Four ways to save for a down payment
Saving for a down payment can take the traditional form of dropping extra money into a savings account, but there are other methods. Follow these four tips to set yourself up for a new home.
You've found the perfect home. You qualify for the mortgage, and you can afford the monthly payment. The only problem? You don't know how you're going to scrape together enough cash for a down payment.
This is not a rare problem. Say you're buying a home for $200,000. A down payment of 10% is $20,000. A 20% down payment is a whopping $40,000. Even a modest down payment of 5% will run you $10,000. That's a lot of money. It's especially daunting if you're a first-time buyer who can't rely on the profits from the sale of a home to help cover that down payment.
"Whether you are buying a home for $200,000 or $2 million, the same problem with the down payment exists for everyone," said Peter Grabel, managing director of Luxury Mortgage Corp. in Stamford, Connecticut. "People think that buyers who can spend a lot of money on a home don't have challenges getting a down payment. They do, too. Like everyone else, they can afford the monthly payments, but they have trouble getting the down payment together."
There is good news, though. There are several ways to gather the funds for a down payment. One might work for you, lessening the blow of gathering up all this cash.
1. The Old-Fashioned Way
The most common way to save for a down payment is to start stashing money in a savings account long before you actually want to buy a home. This method will take time, but it's also effective. Say you put away $500 a month for a down payment. After one year, you'll have $6,000. After four? You'll have $24,000 stashed away.
This method does require patience. You can't decide that you want to buy a house and then start shopping next month. But if you're a long-range planner, this might be the soundest way to save for that down payment.
2. Get a Gift From Family Members
It's not unusual for home buyers — especially first-timers — to receive part of their down payment in the form of a gift from their parents or other relatives. You might owe a down payment of $15,000, but your parents give you $10,000 to help soften the blow.
Most lenders accept gifts. But there are rules that you need to follow. First, you'll need to provide the lender a written letter from the gift-givers stating that the money is actually a gift and not a loan that you will have to pay back. Secondly, you'll have to be able to show documentation proving that you deposited the gift into one of your bank accounts.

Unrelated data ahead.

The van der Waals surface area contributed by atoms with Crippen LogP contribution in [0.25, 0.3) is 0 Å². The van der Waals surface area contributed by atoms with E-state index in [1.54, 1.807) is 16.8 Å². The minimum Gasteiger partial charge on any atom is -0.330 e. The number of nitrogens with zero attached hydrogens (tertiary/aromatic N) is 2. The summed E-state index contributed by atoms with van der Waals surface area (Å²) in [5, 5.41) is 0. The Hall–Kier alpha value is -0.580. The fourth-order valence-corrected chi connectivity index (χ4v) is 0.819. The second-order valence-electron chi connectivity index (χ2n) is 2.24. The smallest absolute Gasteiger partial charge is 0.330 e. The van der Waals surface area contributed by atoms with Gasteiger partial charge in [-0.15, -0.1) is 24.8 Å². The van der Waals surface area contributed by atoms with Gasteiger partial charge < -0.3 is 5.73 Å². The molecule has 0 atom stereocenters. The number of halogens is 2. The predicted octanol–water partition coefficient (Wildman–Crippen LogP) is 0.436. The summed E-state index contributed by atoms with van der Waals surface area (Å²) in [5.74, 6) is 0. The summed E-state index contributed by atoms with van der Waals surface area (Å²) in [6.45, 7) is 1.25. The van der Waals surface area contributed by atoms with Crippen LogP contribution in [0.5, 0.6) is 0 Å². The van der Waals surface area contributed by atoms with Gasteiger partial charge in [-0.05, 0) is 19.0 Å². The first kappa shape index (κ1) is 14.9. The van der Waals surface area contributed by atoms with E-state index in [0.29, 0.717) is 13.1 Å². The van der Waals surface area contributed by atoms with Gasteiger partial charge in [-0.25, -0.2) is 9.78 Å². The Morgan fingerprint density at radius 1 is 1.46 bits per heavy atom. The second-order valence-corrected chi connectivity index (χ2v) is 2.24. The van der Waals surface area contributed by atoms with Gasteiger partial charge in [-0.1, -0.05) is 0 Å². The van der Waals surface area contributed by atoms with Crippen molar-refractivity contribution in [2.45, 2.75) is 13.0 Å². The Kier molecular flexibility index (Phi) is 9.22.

"Gifts are great, and most lenders accept them," Grabel said. "But don't expect most lenders to let you use gift funds to cover all of your down payment. Lenders want to make sure that you do have enough financial stability to provide at least part of your own money for the down payment."
3. Borrowing From Your 401K Plan
You know that you should never withdraw money from your 401K plan before you hit the age of 59-and-a-half. If you do, you'll be taxed on your withdrawal, and you'll be hit with a penalty of 10%.
There is an exception, though: You can withdraw up to 50% of the funds in your 401K plan — up to a maximum of $50,000 — to help finance the purchase of a home. You won't pay taxes on these dollars, nor will you face any penalty — even if you're younger than 59-and-a-half.
This is a loan, though. You will have to pay it back, typically within five years. Usually, you'll set up a monthly payment, which is in addition to your new mortgage payment.
If you fail to pay back your loan, the money you withdrew will be treated as an early withdrawal. This means you'll be taxed on it, and you'll be hit with that 10% penalty. If you take out $20,000 for a down payment, that's a hefty $2,000. Still, taking out a loan responsibly can make sense.
"Borrowing from your 401K program for a down payment is not a bad thing to do," Grabel said. "The tax laws make that quite a viable option."
4. Taking Out an FHA Loan
Typically, lenders originating traditional mortgage loans will require a down payment of at least 5%, though there are exceptions. But if you take out a loan insured by the U.S. Department of Housing and Urban Development's Federal Housing Administration, better known as an FHA loan, you'll only have to come up with a down payment of 3.5% of your home's purchase price, if your FICO credit score is high enough.
To qualify for that lower down payment, you'll need a FICO score of at least 580, a score that isn't overly difficult to earn. If you do qualify for the lower down payment, it won't be quite as hard to scrape together the funds you need: On a home costing $220,000, a down payment of 3.5% comes out to $7,700 — far more affordable than, say, the $22,000 you'd need for a down payment of 10%.
Be aware, though, that FHA loans do come with the downside of required mortgage-insurance fees that can make them more expensive.
This article first appeared at Wise Bread.